https://en.wikipedia.org/wiki/Economy_of_Russia

The figures from the period 1990 to 2000 coincide with the Yeltsin years. These are abyssmal for with a shrinking GDP (both in absolute terms and also per-capita) combined with out-of-control inflation year after year the 1990's would have been a very bleak decade for all Russians.

It remains to be said that the Soviet command economy was ill structured to withstand econonic shocks and to restructure it would have taxed the genius of a man better endowed with economics nous than Boris Yeltsin. Having acknowledged that, it would still seem with hindsight that Yeltsin grossly mishandled the reform.

Putin's performance is not unflawed either but tracking the rise in both GDP (absolute and per capata) and better inflation figures it is patently clear which of the two will be remembered as the better manager of his country's affairs.

If Russians are like normal people in other parts of the World they would be more impressed by their government's acheivements on the home front rather than from its foreign policy gains abroad.

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neverfail
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Re: Russia shows no sign of retreat on invading Ukraine

Post by neverfail » Mon Jan 03, 2022 2:10 pm

Milo wrote:
Mon Jan 03, 2022 8:45 am
What I saw in Libya, Syria and Ukraine; was the ideals of those who practice international law.

International law people are largely academics, with all the prejudices that entails. One might ask me to cite certain things to back things up but the fact is that those who practice IL typically have no legal basis for what they say, and so base things on what they all agree with when they hold symposia.

One of the better examples was the rather strident denunciations of the Crimean referendum on independence. Holding this referendum so quickly, said the IL types, violated international law. When should it be held then, might any sensible person say? No answer to that. Given the demographics of Crimea, how would it make any difference to hold it later? No answer to that either. But it definitively violated IL, the 'experts' say so!

The Obama administration obviously took a lot of advice from these IL twits.

The Responsibility to Protect is the rubric this all falls under. It is some vague wish that every time something bad happens in one state, other states will swoop in and stop it. It places itself above calculation, such that stopping Gaddafi from possibly killing a bunch of people was the priority, without considering the harm from overthrowing him, which has killed far more people than he ever would have killed had we left him alone. The harm resulting from provoking Russia over Ukraine, and the harm resulting from backing religious nuts against Assad, ditto.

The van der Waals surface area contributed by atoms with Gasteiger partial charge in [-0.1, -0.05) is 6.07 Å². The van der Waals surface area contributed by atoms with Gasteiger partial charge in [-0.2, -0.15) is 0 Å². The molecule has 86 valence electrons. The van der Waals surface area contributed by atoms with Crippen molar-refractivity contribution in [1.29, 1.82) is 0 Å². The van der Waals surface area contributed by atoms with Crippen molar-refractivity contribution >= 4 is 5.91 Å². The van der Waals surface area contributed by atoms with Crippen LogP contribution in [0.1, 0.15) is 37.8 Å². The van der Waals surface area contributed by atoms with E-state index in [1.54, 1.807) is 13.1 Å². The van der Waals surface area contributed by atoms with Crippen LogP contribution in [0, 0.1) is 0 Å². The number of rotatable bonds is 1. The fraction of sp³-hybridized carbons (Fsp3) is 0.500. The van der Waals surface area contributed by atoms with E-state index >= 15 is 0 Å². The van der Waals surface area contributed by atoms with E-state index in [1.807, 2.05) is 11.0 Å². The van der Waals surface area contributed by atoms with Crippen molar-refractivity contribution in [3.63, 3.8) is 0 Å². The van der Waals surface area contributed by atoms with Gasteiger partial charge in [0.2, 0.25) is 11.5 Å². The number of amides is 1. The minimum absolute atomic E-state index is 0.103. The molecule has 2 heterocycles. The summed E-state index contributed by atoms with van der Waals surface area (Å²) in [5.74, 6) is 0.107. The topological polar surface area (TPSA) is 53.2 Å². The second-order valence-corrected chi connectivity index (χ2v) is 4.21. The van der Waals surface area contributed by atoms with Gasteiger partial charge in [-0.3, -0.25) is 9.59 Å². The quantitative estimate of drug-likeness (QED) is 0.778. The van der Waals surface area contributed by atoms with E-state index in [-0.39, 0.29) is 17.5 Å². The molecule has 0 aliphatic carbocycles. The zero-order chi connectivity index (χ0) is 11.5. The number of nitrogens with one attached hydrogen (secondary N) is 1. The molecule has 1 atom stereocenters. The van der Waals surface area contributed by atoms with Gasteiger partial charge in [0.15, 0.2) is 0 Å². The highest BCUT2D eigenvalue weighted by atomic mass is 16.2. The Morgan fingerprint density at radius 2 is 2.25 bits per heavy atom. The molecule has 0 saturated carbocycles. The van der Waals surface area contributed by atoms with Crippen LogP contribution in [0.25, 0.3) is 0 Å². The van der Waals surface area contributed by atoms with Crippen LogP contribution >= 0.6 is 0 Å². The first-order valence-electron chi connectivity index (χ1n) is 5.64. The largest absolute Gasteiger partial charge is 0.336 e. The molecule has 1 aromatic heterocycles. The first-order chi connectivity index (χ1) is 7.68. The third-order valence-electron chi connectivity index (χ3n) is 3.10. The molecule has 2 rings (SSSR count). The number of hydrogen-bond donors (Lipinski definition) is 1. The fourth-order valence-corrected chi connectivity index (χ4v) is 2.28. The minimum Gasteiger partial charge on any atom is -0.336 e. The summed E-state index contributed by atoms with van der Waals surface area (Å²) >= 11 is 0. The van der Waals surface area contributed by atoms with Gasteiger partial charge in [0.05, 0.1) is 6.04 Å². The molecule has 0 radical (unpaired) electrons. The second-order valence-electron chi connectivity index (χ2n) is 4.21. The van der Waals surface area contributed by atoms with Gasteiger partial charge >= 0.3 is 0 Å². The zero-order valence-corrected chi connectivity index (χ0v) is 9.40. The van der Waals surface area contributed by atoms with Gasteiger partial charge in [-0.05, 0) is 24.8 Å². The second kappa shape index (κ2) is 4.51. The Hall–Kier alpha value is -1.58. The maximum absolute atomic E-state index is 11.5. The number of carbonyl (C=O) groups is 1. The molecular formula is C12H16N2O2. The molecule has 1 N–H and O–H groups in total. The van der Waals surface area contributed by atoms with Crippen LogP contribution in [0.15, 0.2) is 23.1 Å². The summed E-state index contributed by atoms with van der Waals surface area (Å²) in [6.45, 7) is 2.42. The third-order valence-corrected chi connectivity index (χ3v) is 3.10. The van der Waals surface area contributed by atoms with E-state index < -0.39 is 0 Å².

In Biden’s pullout from Afghanistan and very measured containment of Putin, it seems these fools are sidelined for now. They will try again. They actually view the nation state as inherently evil and so love when these things fail. It’s another facet of the critical studies/woke school.
Thanks Milo,

That insight is so profound that reading it left me feeling humbled.

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Milo
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Re: Russia shows no sign of retreat on invading Ukraine

Post by Milo » Mon Jan 03, 2022 6:31 pm

neverfail wrote:
Mon Jan 03, 2022 2:10 pm
Milo wrote:
Mon Jan 03, 2022 8:45 am
What I saw in Libya, Syria and Ukraine; was the ideals of those who practice international law.

International law people are largely academics, with all the prejudices that entails. One might ask me to cite certain things to back things up but the fact is that those who practice IL typically have no legal basis for what they say, and so base things on what they all agree with when they hold symposia.

One of the better examples was the rather strident denunciations of the Crimean referendum on independence. Holding this referendum so quickly, said the IL types, violated international law. When should it be held then, might any sensible person say? No answer to that. Given the demographics of Crimea, how would it make any difference to hold it later? No answer to that either. But it definitively violated IL, the 'experts' say so!

The Obama administration obviously took a lot of advice from these IL twits.

The Responsibility to Protect is the rubric this all falls under. It is some vague wish that every time something bad happens in one state, other states will swoop in and stop it. It places itself above calculation, such that stopping Gaddafi from possibly killing a bunch of people was the priority, without considering the harm from overthrowing him, which has killed far more people than he ever would have killed had we left him alone. The harm resulting from provoking Russia over Ukraine, and the harm resulting from backing religious nuts against Assad, ditto.

In Biden’s pullout from Afghanistan and very measured containment of Putin, it seems these fools are sidelined for now. They will try again. They actually view the nation state as inherently evil and so love when these things fail. It’s another facet of the critical studies/woke school.
Thanks Milo,

That insight is so profound that reading it left me feeling humbled.